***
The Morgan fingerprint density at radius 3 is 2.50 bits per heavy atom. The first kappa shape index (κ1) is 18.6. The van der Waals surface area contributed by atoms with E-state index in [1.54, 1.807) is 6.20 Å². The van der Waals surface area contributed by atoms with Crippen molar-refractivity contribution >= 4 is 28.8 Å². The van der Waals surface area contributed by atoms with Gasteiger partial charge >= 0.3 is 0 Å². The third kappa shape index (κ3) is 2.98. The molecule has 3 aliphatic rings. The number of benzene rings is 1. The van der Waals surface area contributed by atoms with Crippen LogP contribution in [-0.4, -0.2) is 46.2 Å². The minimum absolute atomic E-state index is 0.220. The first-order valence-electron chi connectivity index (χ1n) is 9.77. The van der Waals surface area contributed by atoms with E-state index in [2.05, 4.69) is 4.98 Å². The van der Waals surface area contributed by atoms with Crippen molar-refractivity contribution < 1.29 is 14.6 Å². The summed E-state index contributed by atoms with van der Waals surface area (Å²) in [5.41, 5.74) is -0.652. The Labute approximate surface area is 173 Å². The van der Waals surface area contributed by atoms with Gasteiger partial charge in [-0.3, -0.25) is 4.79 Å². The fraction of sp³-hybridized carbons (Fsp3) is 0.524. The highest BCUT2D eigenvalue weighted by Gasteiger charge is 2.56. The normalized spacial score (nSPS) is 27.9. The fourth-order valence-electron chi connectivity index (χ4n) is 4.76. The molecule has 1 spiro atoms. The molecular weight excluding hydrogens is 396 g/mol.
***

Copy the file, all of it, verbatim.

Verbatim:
The Morgan fingerprint density at radius 3 is 2.50 bits per heavy atom. The first kappa shape index (κ1) is 18.6. The van der Waals surface area contributed by atoms with E-state index in [1.54, 1.807) is 6.20 Å². The van der Waals surface area contributed by atoms with Crippen molar-refractivity contribution >= 4 is 28.8 Å². The van der Waals surface area contributed by atoms with Gasteiger partial charge >= 0.3 is 0 Å². The third kappa shape index (κ3) is 2.98. The molecule has 3 aliphatic rings. The number of benzene rings is 1. The van der Waals surface area contributed by atoms with Crippen LogP contribution in [-0.4, -0.2) is 46.2 Å². The minimum absolute atomic E-state index is 0.220. The first-order valence-electron chi connectivity index (χ1n) is 9.77. The van der Waals surface area contributed by atoms with E-state index in [2.05, 4.69) is 4.98 Å². The van der Waals surface area contributed by atoms with Crippen molar-refractivity contribution < 1.29 is 14.6 Å². The summed E-state index contributed by atoms with van der Waals surface area (Å²) in [5.41, 5.74) is -0.652. The Labute approximate surface area is 173 Å². The van der Waals surface area contributed by atoms with Gasteiger partial charge in [-0.3, -0.25) is 4.79 Å². The fraction of sp³-hybridized carbons (Fsp3) is 0.524. The highest BCUT2D eigenvalue weighted by Gasteiger charge is 2.56. The normalized spacial score (nSPS) is 27.9. The fourth-order valence-electron chi connectivity index (χ4n) is 4.76. The molecule has 1 spiro atoms. The molecular weight excluding hydrogens is 396 g/mol.